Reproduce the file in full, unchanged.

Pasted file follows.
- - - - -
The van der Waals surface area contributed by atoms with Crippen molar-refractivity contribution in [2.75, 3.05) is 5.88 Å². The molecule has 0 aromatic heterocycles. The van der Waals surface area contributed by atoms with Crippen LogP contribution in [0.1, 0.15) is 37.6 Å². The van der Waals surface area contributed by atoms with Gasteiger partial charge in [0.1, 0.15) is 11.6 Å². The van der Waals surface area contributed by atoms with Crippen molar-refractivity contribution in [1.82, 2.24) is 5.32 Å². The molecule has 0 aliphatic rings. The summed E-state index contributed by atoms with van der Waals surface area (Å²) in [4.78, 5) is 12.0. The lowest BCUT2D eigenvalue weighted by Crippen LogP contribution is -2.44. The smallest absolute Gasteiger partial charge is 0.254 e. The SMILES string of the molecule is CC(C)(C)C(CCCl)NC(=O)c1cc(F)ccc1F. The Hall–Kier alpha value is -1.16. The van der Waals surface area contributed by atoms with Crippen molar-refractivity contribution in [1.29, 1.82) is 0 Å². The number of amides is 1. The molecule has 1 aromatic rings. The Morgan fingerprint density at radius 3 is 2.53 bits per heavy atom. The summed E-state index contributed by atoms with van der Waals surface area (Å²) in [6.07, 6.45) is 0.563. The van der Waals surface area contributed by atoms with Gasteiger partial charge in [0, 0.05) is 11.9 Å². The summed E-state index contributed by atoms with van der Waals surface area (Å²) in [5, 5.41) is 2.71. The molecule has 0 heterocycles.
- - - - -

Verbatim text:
The van der Waals surface area contributed by atoms with Crippen molar-refractivity contribution in [2.75, 3.05) is 5.88 Å². The molecule has 0 aromatic heterocycles. The van der Waals surface area contributed by atoms with Crippen LogP contribution in [0.1, 0.15) is 37.6 Å². The van der Waals surface area contributed by atoms with Gasteiger partial charge in [0.1, 0.15) is 11.6 Å². The van der Waals surface area contributed by atoms with Crippen molar-refractivity contribution in [1.82, 2.24) is 5.32 Å². The molecule has 0 aliphatic rings. The summed E-state index contributed by atoms with van der Waals surface area (Å²) in [4.78, 5) is 12.0. The lowest BCUT2D eigenvalue weighted by Crippen LogP contribution is -2.44. The smallest absolute Gasteiger partial charge is 0.254 e. The SMILES string of the molecule is CC(C)(C)C(CCCl)NC(=O)c1cc(F)ccc1F. The Hall–Kier alpha value is -1.16. The van der Waals surface area contributed by atoms with Crippen molar-refractivity contribution in [1.29, 1.82) is 0 Å². The number of amides is 1. The molecule has 1 aromatic rings. The Morgan fingerprint density at radius 3 is 2.53 bits per heavy atom. The summed E-state index contributed by atoms with van der Waals surface area (Å²) in [6.07, 6.45) is 0.563. The van der Waals surface area contributed by atoms with Gasteiger partial charge in [0, 0.05) is 11.9 Å². The summed E-state index contributed by atoms with van der Waals surface area (Å²) in [5, 5.41) is 2.71. The molecule has 0 heterocycles.